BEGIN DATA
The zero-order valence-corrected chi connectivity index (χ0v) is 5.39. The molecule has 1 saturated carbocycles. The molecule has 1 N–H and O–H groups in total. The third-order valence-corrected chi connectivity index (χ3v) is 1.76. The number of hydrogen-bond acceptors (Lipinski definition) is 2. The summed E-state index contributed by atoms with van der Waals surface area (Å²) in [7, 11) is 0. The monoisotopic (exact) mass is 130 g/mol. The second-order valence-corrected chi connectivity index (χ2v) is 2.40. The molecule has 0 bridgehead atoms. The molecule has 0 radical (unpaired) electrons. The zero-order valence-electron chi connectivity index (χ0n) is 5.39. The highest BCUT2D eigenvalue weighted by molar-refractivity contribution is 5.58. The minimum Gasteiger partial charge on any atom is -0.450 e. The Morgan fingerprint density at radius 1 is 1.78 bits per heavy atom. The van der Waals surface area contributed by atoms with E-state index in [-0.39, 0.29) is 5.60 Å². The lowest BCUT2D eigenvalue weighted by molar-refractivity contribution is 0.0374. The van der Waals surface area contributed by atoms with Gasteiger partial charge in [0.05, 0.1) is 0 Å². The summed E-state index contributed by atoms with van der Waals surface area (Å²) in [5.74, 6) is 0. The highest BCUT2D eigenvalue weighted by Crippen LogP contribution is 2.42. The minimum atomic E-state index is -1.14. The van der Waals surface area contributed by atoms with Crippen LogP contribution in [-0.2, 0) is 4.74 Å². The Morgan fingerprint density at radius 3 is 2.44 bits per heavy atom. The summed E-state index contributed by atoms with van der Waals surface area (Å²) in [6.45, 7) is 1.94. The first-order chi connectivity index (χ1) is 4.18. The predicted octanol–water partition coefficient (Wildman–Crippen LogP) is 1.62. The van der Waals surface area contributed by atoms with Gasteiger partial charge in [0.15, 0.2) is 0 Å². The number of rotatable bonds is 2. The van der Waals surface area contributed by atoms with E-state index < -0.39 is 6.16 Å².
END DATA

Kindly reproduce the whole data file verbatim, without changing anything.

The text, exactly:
The zero-order valence-corrected chi connectivity index (χ0v) is 5.39. The molecule has 1 saturated carbocycles. The molecule has 1 N–H and O–H groups in total. The third-order valence-corrected chi connectivity index (χ3v) is 1.76. The number of hydrogen-bond acceptors (Lipinski definition) is 2. The summed E-state index contributed by atoms with van der Waals surface area (Å²) in [7, 11) is 0. The monoisotopic (exact) mass is 130 g/mol. The second-order valence-corrected chi connectivity index (χ2v) is 2.40. The molecule has 0 bridgehead atoms. The molecule has 0 radical (unpaired) electrons. The zero-order valence-electron chi connectivity index (χ0n) is 5.39. The highest BCUT2D eigenvalue weighted by molar-refractivity contribution is 5.58. The minimum Gasteiger partial charge on any atom is -0.450 e. The Morgan fingerprint density at radius 1 is 1.78 bits per heavy atom. The van der Waals surface area contributed by atoms with E-state index in [-0.39, 0.29) is 5.60 Å². The lowest BCUT2D eigenvalue weighted by molar-refractivity contribution is 0.0374. The van der Waals surface area contributed by atoms with Gasteiger partial charge in [0.05, 0.1) is 0 Å². The summed E-state index contributed by atoms with van der Waals surface area (Å²) in [5.74, 6) is 0. The highest BCUT2D eigenvalue weighted by Crippen LogP contribution is 2.42. The minimum atomic E-state index is -1.14. The van der Waals surface area contributed by atoms with Crippen LogP contribution in [-0.2, 0) is 4.74 Å². The Morgan fingerprint density at radius 3 is 2.44 bits per heavy atom. The summed E-state index contributed by atoms with van der Waals surface area (Å²) in [6.45, 7) is 1.94. The first-order chi connectivity index (χ1) is 4.18. The predicted octanol–water partition coefficient (Wildman–Crippen LogP) is 1.62. The van der Waals surface area contributed by atoms with Gasteiger partial charge in [0.15, 0.2) is 0 Å². The number of rotatable bonds is 2. The van der Waals surface area contributed by atoms with E-state index < -0.39 is 6.16 Å².